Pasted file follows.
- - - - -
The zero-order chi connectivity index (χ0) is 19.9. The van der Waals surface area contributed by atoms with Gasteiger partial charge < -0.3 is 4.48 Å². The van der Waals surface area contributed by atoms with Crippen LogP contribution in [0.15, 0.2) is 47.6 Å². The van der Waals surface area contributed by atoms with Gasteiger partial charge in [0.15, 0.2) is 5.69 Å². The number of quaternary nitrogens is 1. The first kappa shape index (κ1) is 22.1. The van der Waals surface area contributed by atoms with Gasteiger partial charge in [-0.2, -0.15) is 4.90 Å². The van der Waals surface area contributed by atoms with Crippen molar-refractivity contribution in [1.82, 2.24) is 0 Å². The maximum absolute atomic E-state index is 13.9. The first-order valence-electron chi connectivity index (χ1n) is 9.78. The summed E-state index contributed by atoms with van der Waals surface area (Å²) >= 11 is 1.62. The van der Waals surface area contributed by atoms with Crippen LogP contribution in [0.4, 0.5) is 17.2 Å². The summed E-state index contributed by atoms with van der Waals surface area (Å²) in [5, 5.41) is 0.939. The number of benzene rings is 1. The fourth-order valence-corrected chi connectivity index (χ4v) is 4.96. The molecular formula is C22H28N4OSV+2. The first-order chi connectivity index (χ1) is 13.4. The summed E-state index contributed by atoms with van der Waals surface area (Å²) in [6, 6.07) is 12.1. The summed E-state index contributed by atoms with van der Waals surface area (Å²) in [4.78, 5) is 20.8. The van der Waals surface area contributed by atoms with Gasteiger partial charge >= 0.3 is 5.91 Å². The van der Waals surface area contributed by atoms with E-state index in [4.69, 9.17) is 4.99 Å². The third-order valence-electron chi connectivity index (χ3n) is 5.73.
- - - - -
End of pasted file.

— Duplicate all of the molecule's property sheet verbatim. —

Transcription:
The zero-order chi connectivity index (χ0) is 19.9. The van der Waals surface area contributed by atoms with Gasteiger partial charge < -0.3 is 4.48 Å². The van der Waals surface area contributed by atoms with Crippen LogP contribution in [0.15, 0.2) is 47.6 Å². The van der Waals surface area contributed by atoms with Gasteiger partial charge in [0.15, 0.2) is 5.69 Å². The number of quaternary nitrogens is 1. The first kappa shape index (κ1) is 22.1. The van der Waals surface area contributed by atoms with Gasteiger partial charge in [-0.2, -0.15) is 4.90 Å². The van der Waals surface area contributed by atoms with Crippen molar-refractivity contribution in [1.82, 2.24) is 0 Å². The maximum absolute atomic E-state index is 13.9. The first-order valence-electron chi connectivity index (χ1n) is 9.78. The summed E-state index contributed by atoms with van der Waals surface area (Å²) >= 11 is 1.62. The van der Waals surface area contributed by atoms with Crippen LogP contribution in [0.4, 0.5) is 17.2 Å². The summed E-state index contributed by atoms with van der Waals surface area (Å²) in [5, 5.41) is 0.939. The number of benzene rings is 1. The fourth-order valence-corrected chi connectivity index (χ4v) is 4.96. The molecular formula is C22H28N4OSV+2. The first-order chi connectivity index (χ1) is 13.4. The summed E-state index contributed by atoms with van der Waals surface area (Å²) in [6, 6.07) is 12.1. The summed E-state index contributed by atoms with van der Waals surface area (Å²) in [4.78, 5) is 20.8. The van der Waals surface area contributed by atoms with Gasteiger partial charge >= 0.3 is 5.91 Å². The van der Waals surface area contributed by atoms with E-state index in [4.69, 9.17) is 4.99 Å². The third-order valence-electron chi connectivity index (χ3n) is 5.73.